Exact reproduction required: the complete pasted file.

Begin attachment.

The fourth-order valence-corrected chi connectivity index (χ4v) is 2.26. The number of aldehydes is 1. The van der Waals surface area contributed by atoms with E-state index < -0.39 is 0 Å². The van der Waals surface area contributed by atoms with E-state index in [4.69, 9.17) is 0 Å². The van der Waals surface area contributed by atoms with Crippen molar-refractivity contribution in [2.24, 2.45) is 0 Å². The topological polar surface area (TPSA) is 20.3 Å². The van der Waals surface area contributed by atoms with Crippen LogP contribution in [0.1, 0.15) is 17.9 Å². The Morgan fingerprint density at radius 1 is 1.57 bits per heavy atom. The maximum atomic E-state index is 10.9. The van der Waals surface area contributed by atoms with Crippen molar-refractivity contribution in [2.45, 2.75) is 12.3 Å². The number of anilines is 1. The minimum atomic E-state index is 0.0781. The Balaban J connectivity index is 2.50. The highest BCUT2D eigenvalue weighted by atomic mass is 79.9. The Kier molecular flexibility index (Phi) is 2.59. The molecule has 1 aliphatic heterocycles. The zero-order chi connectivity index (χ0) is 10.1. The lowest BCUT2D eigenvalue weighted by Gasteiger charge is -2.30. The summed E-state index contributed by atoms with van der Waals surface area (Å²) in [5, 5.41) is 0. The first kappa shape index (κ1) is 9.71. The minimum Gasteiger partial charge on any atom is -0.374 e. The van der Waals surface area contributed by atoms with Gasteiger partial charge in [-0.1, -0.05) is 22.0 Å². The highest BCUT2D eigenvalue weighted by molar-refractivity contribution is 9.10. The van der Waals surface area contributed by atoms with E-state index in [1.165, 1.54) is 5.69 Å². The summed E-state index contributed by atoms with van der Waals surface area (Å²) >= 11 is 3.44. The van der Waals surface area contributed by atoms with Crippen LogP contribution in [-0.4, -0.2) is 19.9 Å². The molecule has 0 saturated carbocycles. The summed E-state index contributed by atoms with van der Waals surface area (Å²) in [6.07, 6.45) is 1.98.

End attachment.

The fourth-order valence-corrected chi connectivity index (χ4v) is 2.26. The number of aldehydes is 1. The van der Waals surface area contributed by atoms with E-state index < -0.39 is 0 Å². The van der Waals surface area contributed by atoms with E-state index in [4.69, 9.17) is 0 Å². The van der Waals surface area contributed by atoms with Crippen molar-refractivity contribution in [2.24, 2.45) is 0 Å². The topological polar surface area (TPSA) is 20.3 Å². The van der Waals surface area contributed by atoms with Crippen LogP contribution in [0.1, 0.15) is 17.9 Å². The Morgan fingerprint density at radius 1 is 1.57 bits per heavy atom. The maximum atomic E-state index is 10.9. The van der Waals surface area contributed by atoms with Crippen molar-refractivity contribution in [2.45, 2.75) is 12.3 Å². The number of anilines is 1. The minimum atomic E-state index is 0.0781. The Balaban J connectivity index is 2.50. The highest BCUT2D eigenvalue weighted by atomic mass is 79.9. The Kier molecular flexibility index (Phi) is 2.59. The molecule has 1 aliphatic heterocycles. The zero-order chi connectivity index (χ0) is 10.1. The lowest BCUT2D eigenvalue weighted by Gasteiger charge is -2.30. The summed E-state index contributed by atoms with van der Waals surface area (Å²) in [5, 5.41) is 0. The first kappa shape index (κ1) is 9.71. The minimum Gasteiger partial charge on any atom is -0.374 e. The van der Waals surface area contributed by atoms with Gasteiger partial charge in [-0.1, -0.05) is 22.0 Å². The highest BCUT2D eigenvalue weighted by molar-refractivity contribution is 9.10. The van der Waals surface area contributed by atoms with E-state index in [1.165, 1.54) is 5.69 Å². The summed E-state index contributed by atoms with van der Waals surface area (Å²) >= 11 is 3.44. The van der Waals surface area contributed by atoms with Crippen LogP contribution in [-0.4, -0.2) is 19.9 Å². The molecule has 0 saturated carbocycles. The summed E-state index contributed by atoms with van der Waals surface area (Å²) in [6.07, 6.45) is 1.98.